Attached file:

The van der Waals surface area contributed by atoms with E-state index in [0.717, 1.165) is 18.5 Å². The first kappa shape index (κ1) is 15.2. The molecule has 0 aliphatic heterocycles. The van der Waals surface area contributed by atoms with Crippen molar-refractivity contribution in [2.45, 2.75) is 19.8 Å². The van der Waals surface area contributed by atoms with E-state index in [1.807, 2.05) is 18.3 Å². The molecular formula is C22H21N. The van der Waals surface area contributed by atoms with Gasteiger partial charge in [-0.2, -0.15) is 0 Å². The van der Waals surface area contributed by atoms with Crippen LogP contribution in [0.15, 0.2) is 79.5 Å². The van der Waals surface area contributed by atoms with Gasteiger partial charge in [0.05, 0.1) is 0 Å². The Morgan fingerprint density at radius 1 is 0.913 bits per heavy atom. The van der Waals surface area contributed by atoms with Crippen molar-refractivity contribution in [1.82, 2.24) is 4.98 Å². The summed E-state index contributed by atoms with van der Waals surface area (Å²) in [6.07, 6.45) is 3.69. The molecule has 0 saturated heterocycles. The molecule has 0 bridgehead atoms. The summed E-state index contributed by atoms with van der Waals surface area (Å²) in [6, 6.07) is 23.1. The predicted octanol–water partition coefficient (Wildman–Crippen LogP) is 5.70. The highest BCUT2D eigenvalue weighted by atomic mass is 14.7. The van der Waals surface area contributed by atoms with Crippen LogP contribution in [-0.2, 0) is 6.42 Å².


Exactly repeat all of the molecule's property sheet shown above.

The van der Waals surface area contributed by atoms with E-state index in [0.717, 1.165) is 18.5 Å². The first kappa shape index (κ1) is 15.2. The molecule has 0 aliphatic heterocycles. The van der Waals surface area contributed by atoms with Crippen molar-refractivity contribution in [2.45, 2.75) is 19.8 Å². The van der Waals surface area contributed by atoms with E-state index in [1.807, 2.05) is 18.3 Å². The molecular formula is C22H21N. The van der Waals surface area contributed by atoms with Gasteiger partial charge in [-0.2, -0.15) is 0 Å². The van der Waals surface area contributed by atoms with Crippen LogP contribution in [0.15, 0.2) is 79.5 Å². The van der Waals surface area contributed by atoms with Gasteiger partial charge in [0.05, 0.1) is 0 Å². The Morgan fingerprint density at radius 1 is 0.913 bits per heavy atom. The van der Waals surface area contributed by atoms with Crippen molar-refractivity contribution in [1.82, 2.24) is 4.98 Å². The summed E-state index contributed by atoms with van der Waals surface area (Å²) in [6.07, 6.45) is 3.69. The molecule has 0 saturated heterocycles. The molecule has 0 bridgehead atoms. The summed E-state index contributed by atoms with van der Waals surface area (Å²) in [6, 6.07) is 23.1. The predicted octanol–water partition coefficient (Wildman–Crippen LogP) is 5.70. The highest BCUT2D eigenvalue weighted by atomic mass is 14.7. The van der Waals surface area contributed by atoms with Crippen LogP contribution in [-0.2, 0) is 6.42 Å².